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This study will include a sample of 100 registered nurses working at two large medical centers including nurses working in intensive care and long-term care facilities. The study will also include a sample of 100 patients in the same settings. All participants will range in age from 40-80, and will include a random selection of male and female patients and caregivers.
Design, Setting, Instruments
Patients will be provided a questionnaire to fill out that assesses their attitudes, beliefs and feelings about the care provided to them in the past, and the care they expect from their healthcare providers. Nurses will be provided a 10 question questionnaire that will include a discussion of their roles, their attitudes and beliefs about palliative care and their involvement in palliative care decision-making processes. Nurses will also be asked to describe the level of interaction they have with patients and the education they offer patients about the palliative care treatment options available to them. Questionnaires will be scored using a Likert-type 5-point scale (Carmel, Werner & Ziedenberg, 2004) with higher numbered answers suggesting a stronger agreement with statements and lower scored questions indicating disagreement with questionnaire statements. This will provide the opportunity to conduct statistical analysis of answers and provide both internal consistency and validity (Carmel, Werner & Ziedenberg, 2004).
Patient and healthcare privacy must be protected to adhere to basic ethical and moral standards one would expect when conducting a study that includes acquisition of personal information. For purposes of this study, to protect the identities of patients and nurses or other healthcare participants, each individual participating in the study will be provided a full disclosure of the study's purpose, intent and results. Patients will be asked to provide demographic and socioeconomic information, but will not be required to provide individual identifying information such as their name, address or other personal information. Nurses will be asked to provide information about their work history and experience, but will also have the ability to answer questions anonymously so their identities are protected.
Dissemination of Results
The researcher expects to collect all data and compile results in digital format using statistical analysis software. The information will be distributed in two reports, one revealing patient's opinions and perceptions of palliative care and one revealing and discussing nurses' perceptions of care. The researcher will then provide a synthesis of the research material gathered from the questionnaires and compare the information gathered from information available in a comprehensive review of literature analyzing perceptions of palliative care in healthcare environments.
A summary of results will be provided to all study participants and published in digital and hard-copy format for publication. The time frame for conducting this study is as follows: - 1 month to compile questionnaires - 1 month to conduct thorough review of literature on palliative care treatments from a database containing no less than 50 peer reviewed articles on the subject matter at hand - 1 month to distribute and collect survey questionnaires, with a follow up expected 1/2 way through distribution and collection of materials and 1 - month to compile and analyze results.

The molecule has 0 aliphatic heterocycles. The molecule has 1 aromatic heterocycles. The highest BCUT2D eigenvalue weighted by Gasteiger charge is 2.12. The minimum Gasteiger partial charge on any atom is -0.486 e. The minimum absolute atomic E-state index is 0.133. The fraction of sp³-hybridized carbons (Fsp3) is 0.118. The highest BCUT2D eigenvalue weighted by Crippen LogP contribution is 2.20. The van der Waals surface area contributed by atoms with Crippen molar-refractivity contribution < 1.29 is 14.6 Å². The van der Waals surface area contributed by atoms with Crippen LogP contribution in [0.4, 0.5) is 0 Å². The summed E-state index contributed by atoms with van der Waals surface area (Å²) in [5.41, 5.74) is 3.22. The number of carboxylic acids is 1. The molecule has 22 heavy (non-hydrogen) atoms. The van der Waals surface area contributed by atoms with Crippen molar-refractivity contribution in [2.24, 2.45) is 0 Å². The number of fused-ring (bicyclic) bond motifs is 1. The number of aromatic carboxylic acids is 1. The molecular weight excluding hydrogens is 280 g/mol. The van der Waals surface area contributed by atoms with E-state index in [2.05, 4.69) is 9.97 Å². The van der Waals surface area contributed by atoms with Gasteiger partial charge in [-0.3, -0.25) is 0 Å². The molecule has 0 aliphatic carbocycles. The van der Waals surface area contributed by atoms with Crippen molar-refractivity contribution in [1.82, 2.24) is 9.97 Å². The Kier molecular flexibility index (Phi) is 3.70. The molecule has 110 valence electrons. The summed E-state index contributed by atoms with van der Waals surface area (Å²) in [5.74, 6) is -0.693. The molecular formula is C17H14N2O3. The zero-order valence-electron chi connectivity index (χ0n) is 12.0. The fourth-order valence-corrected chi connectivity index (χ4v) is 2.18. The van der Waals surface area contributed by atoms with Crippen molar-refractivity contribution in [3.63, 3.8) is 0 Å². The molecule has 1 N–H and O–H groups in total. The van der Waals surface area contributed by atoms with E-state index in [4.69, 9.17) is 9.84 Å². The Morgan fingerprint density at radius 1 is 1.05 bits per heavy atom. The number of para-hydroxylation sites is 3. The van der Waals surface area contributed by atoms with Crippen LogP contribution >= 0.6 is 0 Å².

The budget for this study is limited. To help reduce the costs associated with conducting a study the number of participants and locations selected are limited in size. Questionnaires will be hand delivered and picked up by the researcher at each research location so as to minimize expenses associated with mailing and delivery of materials. The researcher will rely on free or minimal cost statistical analysis software to compile information collected from the study.
Carmel, S., Werner, P. & Ziedenberg, H. (2004). Nurses' and social workers' attitudes and beliefs about and involvement in life-sustaining treatment decisions. Health and Social Work, 29(1): 27.
Coulton, C.J. (1990). Research in patient and family decision-making regarding life sustaining and long-term care. Social Work in Health Care, 15(1): 63-78.
Csikai, E.L. (1999). The role and experience in determining social workers' attitudes toward euthanasia and assisted suicide. Social Work in Health Care, 30(1): 75-95.
DeMarrais, K. & Lapan, S.D. (2004). Foundations for research: Methods of inquiry in education and the social sciences. Mahwah: Lawrence Erlbaum Associates.
Shoefield, R.F., & Amodeo, M. (1999). Interdisciplinary teams in health care and human services settings. Health & Social Work, 24(1): 210-19.
Solomon, M.Z., O'Donnell, L., Jennings, B., Guilfoy, V., Wolf, S.M., Nolan, K.,
Jackson, R., Koch-Weser, D.,…[continue]
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